Governments may negotiate with terrorists for both tactical and strategic reasons.
Every responsible government facing a long-term terrorist campaign announces that it does not negotiate with terrorists. And yet virtually every one of them does. Is this just blatant hypocrisy?
No government wants to reward terrorists or undermine its own support by talking to them. Whatever the cause, the tactic of terrorism — non-state actors killing or threatening to kill noncombatants to influence an audience — is illegitimate and wrong. Those who use it should be shunned, arrested, defeated.
Negotiating with terrorists can give them publicity, equate the government with the group, and hand them legitimacy. Talks can also be painful for friends and relatives of victims of attacks — as in the powerful campaigns by the relatives of the 1988 Lockerbie bombing by Libya and the Association of Victims of Terrorism fighting negotiations with the Basque group Euskadi Ta Askatasuna (ETA) in Spain. When negotiations happen, grieving relatives understandably feel betrayed.
Talks can open government officials to criticism for “letting the terrorists win.” They are risky and can backfire, undermining government coalitions. Additionally, negotiations can raise public hopes for an end to terrorist attacks that a group then destroys by resuming its violence or just walking away. In short, talking with terrorists, at any level and in any way, is fraught with peril, especially for democratic governments.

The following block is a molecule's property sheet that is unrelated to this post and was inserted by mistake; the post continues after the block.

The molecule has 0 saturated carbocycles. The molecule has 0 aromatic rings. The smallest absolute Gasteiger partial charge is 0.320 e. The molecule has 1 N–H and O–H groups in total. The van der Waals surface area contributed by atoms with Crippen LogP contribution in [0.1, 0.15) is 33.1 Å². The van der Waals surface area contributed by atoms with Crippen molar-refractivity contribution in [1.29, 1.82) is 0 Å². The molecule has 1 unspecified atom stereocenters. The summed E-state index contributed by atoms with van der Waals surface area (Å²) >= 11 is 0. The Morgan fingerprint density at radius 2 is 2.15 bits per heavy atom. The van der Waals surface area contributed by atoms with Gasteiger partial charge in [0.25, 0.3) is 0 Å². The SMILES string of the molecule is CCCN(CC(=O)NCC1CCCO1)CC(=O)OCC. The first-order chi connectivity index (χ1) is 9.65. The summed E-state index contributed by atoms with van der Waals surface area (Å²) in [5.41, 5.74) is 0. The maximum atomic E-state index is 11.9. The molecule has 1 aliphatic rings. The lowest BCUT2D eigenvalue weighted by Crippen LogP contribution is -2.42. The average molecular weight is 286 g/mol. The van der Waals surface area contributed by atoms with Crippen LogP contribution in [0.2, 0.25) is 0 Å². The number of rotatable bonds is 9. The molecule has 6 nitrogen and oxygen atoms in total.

And yet, many do negotiate. Why?
Let’s admit at the outset that “negotiate” oversimplifies reality. It brings to mind high-level government parleys that seldom happen with terrorist groups. Instead, a range of “talks” may occur directly or indirectly, at high (public) or low (deniable) levels, or even through third-party intermediaries.
Most meetings lack conference tables and striped suits. Through intelligence operatives, mediators, proxies, and other associates, governments and their representatives directly or indirectly engage with members of terrorist organizations, usually secretly, and we must be glad that they do. When fashioning long-term counterterrorism policy, strong responsible governments have both tactical and strategic reasons to negotiate with terrorists.
First, the very act of negotiating often challenges groups and exposes their weaknesses. Negotiations can cause groups to splinter or engage in in-fighting that undermines their cohesion. Having gathered information about the dynamics of a group, governments can often exploit that intelligence by offering proposals that are attractive to one faction but not another.
One of the most reliable ways to fracture terrorist groups is to exploit differences, hive off factions, and provide avenues for members to leave. Public support may also crumble. Potential constituencies can react differently to government threats or proposals, with some finding new avenues for their demands.
Entering talks, even in secret locations and through intermediaries and proxies, can yield vital information about a group’s command structure, intentions, make-up and priorities.
Depending upon the types of grievances put forth by a terrorist group, negotiations can also be an effective information strategy on the government’s part, complicating the terrorist group’s depiction of an evil, intransigent regime that must be met with force. Plus, widespread public outrage in the wake of terrorist attacks that kill innocent women and children may cause revulsion among the very people a terrorist group is trying to mobilize for its cause.